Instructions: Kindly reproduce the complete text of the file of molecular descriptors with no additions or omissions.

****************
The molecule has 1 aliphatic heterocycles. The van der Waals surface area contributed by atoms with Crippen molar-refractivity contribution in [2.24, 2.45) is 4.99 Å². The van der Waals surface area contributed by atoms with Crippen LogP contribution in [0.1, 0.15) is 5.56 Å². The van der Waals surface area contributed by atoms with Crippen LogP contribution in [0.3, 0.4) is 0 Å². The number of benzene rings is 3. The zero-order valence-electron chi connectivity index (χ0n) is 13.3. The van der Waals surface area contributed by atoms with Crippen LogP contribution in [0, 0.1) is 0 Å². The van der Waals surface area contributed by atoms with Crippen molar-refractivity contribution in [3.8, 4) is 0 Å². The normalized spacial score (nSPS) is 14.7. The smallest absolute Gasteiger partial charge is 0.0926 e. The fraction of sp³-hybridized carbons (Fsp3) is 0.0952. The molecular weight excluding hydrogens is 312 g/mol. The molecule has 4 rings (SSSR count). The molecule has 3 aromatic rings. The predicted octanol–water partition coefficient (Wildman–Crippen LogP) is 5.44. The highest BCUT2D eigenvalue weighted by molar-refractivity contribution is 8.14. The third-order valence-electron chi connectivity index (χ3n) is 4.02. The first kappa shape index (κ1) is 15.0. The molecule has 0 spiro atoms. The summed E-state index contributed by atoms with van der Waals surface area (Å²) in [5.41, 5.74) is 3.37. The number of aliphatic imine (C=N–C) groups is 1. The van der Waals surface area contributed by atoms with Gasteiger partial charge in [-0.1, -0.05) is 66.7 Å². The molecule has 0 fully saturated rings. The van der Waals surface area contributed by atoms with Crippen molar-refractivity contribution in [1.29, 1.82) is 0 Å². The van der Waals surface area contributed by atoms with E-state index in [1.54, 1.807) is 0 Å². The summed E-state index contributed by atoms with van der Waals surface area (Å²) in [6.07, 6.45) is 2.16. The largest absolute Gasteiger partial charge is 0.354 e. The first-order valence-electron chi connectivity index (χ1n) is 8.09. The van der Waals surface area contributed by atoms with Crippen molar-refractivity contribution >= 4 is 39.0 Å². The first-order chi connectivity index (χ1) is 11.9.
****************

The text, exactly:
The molecule has 1 aliphatic heterocycles. The van der Waals surface area contributed by atoms with Crippen molar-refractivity contribution in [2.24, 2.45) is 4.99 Å². The van der Waals surface area contributed by atoms with Crippen LogP contribution in [0.1, 0.15) is 5.56 Å². The van der Waals surface area contributed by atoms with Crippen LogP contribution in [0.3, 0.4) is 0 Å². The number of benzene rings is 3. The zero-order valence-electron chi connectivity index (χ0n) is 13.3. The van der Waals surface area contributed by atoms with Crippen LogP contribution in [0, 0.1) is 0 Å². The van der Waals surface area contributed by atoms with Crippen molar-refractivity contribution in [3.8, 4) is 0 Å². The normalized spacial score (nSPS) is 14.7. The smallest absolute Gasteiger partial charge is 0.0926 e. The fraction of sp³-hybridized carbons (Fsp3) is 0.0952. The molecular weight excluding hydrogens is 312 g/mol. The molecule has 4 rings (SSSR count). The molecule has 3 aromatic rings. The predicted octanol–water partition coefficient (Wildman–Crippen LogP) is 5.44. The highest BCUT2D eigenvalue weighted by molar-refractivity contribution is 8.14. The third-order valence-electron chi connectivity index (χ3n) is 4.02. The first kappa shape index (κ1) is 15.0. The molecule has 0 spiro atoms. The summed E-state index contributed by atoms with van der Waals surface area (Å²) in [5.41, 5.74) is 3.37. The number of aliphatic imine (C=N–C) groups is 1. The van der Waals surface area contributed by atoms with Gasteiger partial charge in [-0.1, -0.05) is 66.7 Å². The molecule has 0 fully saturated rings. The van der Waals surface area contributed by atoms with Crippen molar-refractivity contribution in [1.29, 1.82) is 0 Å². The van der Waals surface area contributed by atoms with E-state index in [1.54, 1.807) is 0 Å². The summed E-state index contributed by atoms with van der Waals surface area (Å²) in [6.07, 6.45) is 2.16. The largest absolute Gasteiger partial charge is 0.354 e. The first-order valence-electron chi connectivity index (χ1n) is 8.09. The van der Waals surface area contributed by atoms with Crippen molar-refractivity contribution >= 4 is 39.0 Å². The first-order chi connectivity index (χ1) is 11.9.